Before Christmas last year, Julian Assange, the founder of WikiLeaks, said that his firm’s next target was a major U.S. bank. WikiLeaks has been in the news a lot since it began releasing secret U.S. State Department documents in 2010. It has shed light on embarrassing language used by some U.S. diplomats, and thus the firm has been under fire from the U.S. government.
The next target was widely believed to be Bank of America, headquartered in Charlotte, NC. Understandably, this made Bank of America quite uneasy. According to The Charlotte Observer, the bank “cut off payments intended for WikiLeaks, spurring the group to tell customers to stop doing business with the bank.” But in a company so large (“too big to fail”), how would you ever find a leak anyways?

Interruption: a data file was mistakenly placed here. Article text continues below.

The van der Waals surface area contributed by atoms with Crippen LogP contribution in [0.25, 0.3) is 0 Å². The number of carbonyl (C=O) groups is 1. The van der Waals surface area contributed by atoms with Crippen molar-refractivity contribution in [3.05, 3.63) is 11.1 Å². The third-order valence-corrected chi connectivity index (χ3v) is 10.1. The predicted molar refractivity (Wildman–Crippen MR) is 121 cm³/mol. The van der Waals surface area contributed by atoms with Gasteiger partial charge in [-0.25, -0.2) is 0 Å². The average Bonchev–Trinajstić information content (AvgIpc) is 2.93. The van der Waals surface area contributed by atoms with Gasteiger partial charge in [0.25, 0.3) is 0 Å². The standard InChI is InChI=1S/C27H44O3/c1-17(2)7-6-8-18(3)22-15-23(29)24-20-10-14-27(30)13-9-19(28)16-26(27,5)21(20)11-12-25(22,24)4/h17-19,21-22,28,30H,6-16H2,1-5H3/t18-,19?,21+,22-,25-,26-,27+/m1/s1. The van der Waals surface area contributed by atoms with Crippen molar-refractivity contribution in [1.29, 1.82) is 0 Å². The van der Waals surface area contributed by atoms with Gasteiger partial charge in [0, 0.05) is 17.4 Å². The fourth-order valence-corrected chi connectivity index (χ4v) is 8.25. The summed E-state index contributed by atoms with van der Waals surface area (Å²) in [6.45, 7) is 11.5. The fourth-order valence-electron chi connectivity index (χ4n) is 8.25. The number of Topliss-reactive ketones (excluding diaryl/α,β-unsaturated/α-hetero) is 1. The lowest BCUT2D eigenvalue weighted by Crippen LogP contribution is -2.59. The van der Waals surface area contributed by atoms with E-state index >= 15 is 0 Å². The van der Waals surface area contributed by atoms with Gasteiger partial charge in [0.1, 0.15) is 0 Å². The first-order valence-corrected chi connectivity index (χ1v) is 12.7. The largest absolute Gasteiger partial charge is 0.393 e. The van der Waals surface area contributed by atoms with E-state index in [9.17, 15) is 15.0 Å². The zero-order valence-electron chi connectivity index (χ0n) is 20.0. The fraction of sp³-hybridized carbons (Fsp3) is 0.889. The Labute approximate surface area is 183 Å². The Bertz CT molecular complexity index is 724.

“At Bank of America (BofA), widely thought to be the bank in question, an internal investigation began. Had any laptop gone missing? What could be on its hard drive? And how should BofA react if, say, compromising e-mails were leaked?”
Indeed, the bank’s high level executives were squirming. I’m sure they’re much more used to being targeted in such scandals as the average person, but they were certainly feeling the pressure. Fortunately for the bank,
“Recent reports say that Mr Assange has acknowledged in private that the material may be less revealing than he had suggested. Financial experts would be needed to determine whether any of it was at all newsworthy.”
But in the rush to cover themselves, and possibly the government’s role in the Merrill Lynch deal, did they cross the line and enter into the murky waters of private internet security firms? In February of this year,